HEWs' major task is increasing knowledge and skills of communities and households to deal with preventable diseases and be able to access services available at clinics and hospitals. Since HEP considers maternal and child health tracer indicators of good health, HEWs give special attention to family health. In addition to conducting preventive family health education and sanitation, they can supervise intake of community Directly Observable Treatment-Short Course (DOTS) for TB and antiretroviral treatment for HIV/AIDS; conduct rapid diagnostic tests for malaria and administer malaria drugs; attend uncomplicated childbirth; refer patients to nearby health centers; and collect vital statistics. HEWs are not allowed to administer antibiotics.[5]

One of an HEW's first tasks is to recruit Voluntary Community Health Workers (vCHWs) to help implement HEP. These are individuals who have had experience in community-based health services, such as those trained as community-based health workers prior to HEP.

The first families to be trained are selected by the local government (kebele) administration, HEWs, vCHWs and community leaders based on criteria related to their earlier participation in community health activities and readiness to enroll in the training. Women in the selected families take the lead role in the training, recognizing that women take more responsibility in family care. Other families are selected for training when the first batch graduates. Each group receives 96 hours of training, involving face-to-face teaching and household visits in four modules corresponding to the four HEP subprograms: prevention of communicable diseases, family health, environmental and household sanitation, and health education. Formal training continues until all households graduate. HEWs and vCHWs follow up with households regularly.

Key Resources for Assessing HEP Impact

The Rapid Appraisal of Health Extension study was sponsored by the L10K Project of John Snow International (JSI). The study is based on qualitative data collected from four major regions: Oromia, Tigray, Amhara and Southern Nations, Nationalities and Peoples Region.[7]

The System Wide Effect of the Fund (SWEF) is a study sponsored by United States Agency for International Development (USAID) to assess the effect of global health initiatives, particularly of the Global Fund to Fight AIDS, Tuberculosis and Malaria on national health systems and policy. Three rounds of SWEF studies have been conducted between 2004 and 2010 by Abt Associates and MHRC.[8]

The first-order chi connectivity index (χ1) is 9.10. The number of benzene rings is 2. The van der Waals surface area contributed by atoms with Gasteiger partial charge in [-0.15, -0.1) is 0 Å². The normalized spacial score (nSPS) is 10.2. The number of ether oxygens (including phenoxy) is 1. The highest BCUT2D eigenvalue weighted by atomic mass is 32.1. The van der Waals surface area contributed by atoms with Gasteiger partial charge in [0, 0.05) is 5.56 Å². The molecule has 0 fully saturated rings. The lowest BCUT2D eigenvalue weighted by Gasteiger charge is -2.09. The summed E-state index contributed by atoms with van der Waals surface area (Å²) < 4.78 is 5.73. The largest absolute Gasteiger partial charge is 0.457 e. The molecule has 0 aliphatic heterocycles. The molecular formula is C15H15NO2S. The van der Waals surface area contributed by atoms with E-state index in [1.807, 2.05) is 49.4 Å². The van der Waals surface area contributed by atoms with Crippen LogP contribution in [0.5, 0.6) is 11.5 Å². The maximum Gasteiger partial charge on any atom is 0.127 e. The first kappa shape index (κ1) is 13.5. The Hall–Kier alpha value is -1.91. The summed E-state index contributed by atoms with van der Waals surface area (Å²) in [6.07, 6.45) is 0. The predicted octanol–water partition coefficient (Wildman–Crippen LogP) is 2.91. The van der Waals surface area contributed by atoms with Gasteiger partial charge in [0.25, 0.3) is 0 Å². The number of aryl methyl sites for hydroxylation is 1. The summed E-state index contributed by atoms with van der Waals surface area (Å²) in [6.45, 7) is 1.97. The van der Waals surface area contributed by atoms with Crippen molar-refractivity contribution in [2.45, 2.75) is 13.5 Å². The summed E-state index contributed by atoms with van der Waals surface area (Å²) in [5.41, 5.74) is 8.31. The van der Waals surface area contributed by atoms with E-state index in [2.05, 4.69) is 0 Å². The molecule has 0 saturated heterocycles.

The Good Health at Low Cost study is a five-country study coordinated by the London School of Hygiene and Tropical Medicine and sponsored by the Rockefeller Foundation. It selected five low-income countries, including Ethiopia, and aimed to see how they have achieved good outcomes in health.[9]

The diffusion model assumes that change happens gradually. As model families change their health practices, they influence their neighbors and friends formally in venues such as community meetings, and informally when they get together for social activities such as coffee ceremonies and in idir and mahber, community associations formed for mutual practical support (the former for funeral services, the latter for activities such as harvesting and home-building). The social context gets modified by facilitating discussion of the content of the four HEP modules. As HEP is implemented, household arrangement of rooms and utensils and the availability of pit latrines change the physical structure of the household. One vCHW supervises 10 to 20 households and 70% of HEWs' time is allocated to household visits.

HEP is an expression of the government's political will regarding health. All government sectors, local leaders, and communities are required to collaborate in implementation of HEP programs: health post construction; selection of vCHWs and model families; mobilization of communities during immunization campaigns; and construction of sanitary facilities. Schools, agriculture extension agents, community associations, as well as other social structures are involved in disseminating HEP messages and promoting good health practices. Development partners are encouraged to strengthen HEP implementation activities, by providing health materials and supplies, training, and monitoring.

HEP assumes that communities are owners, producers and multipliers of health. The roles of the health provider and other stakeholders are to enable households and communities to lead a healthy life by (i) building their capacities and skills in disease prevention and health management; (ii) providing basic health tools and commodities such as family planning methods, vaccines, oral rehydration salts, community DOTS, and malaria drugs and nets; (iii) attending childbirth; and (iv) providing timely referral to specialized care for those who need it.

 

WHAT HAS HEP DONE SO FAR?

Attribution of results to specific programs is always difficult because of the multiplicity of factors and actors in the social environment, but tangible improvements in key health indicators have been observed since HEP's implementation began,[2,13] supporting our conclusion that HEP is an effective approach to promoting good health in rural communities. It is now present in all rural agrarian areas and is being expanded to include pastoralist and urban areas.

Credit for these improvements (Table 1) must be shared with global health initiatives that are major players in the implementation of the health sector development program. The Global Fund to Fight HIV/AIDS, Tuberculosis and Malaria; the President's Emergency Plan for AIDS Relief; and the World Bank have been major players in health for the last ten years. This has helped the work of the FMOH in HEP implementation.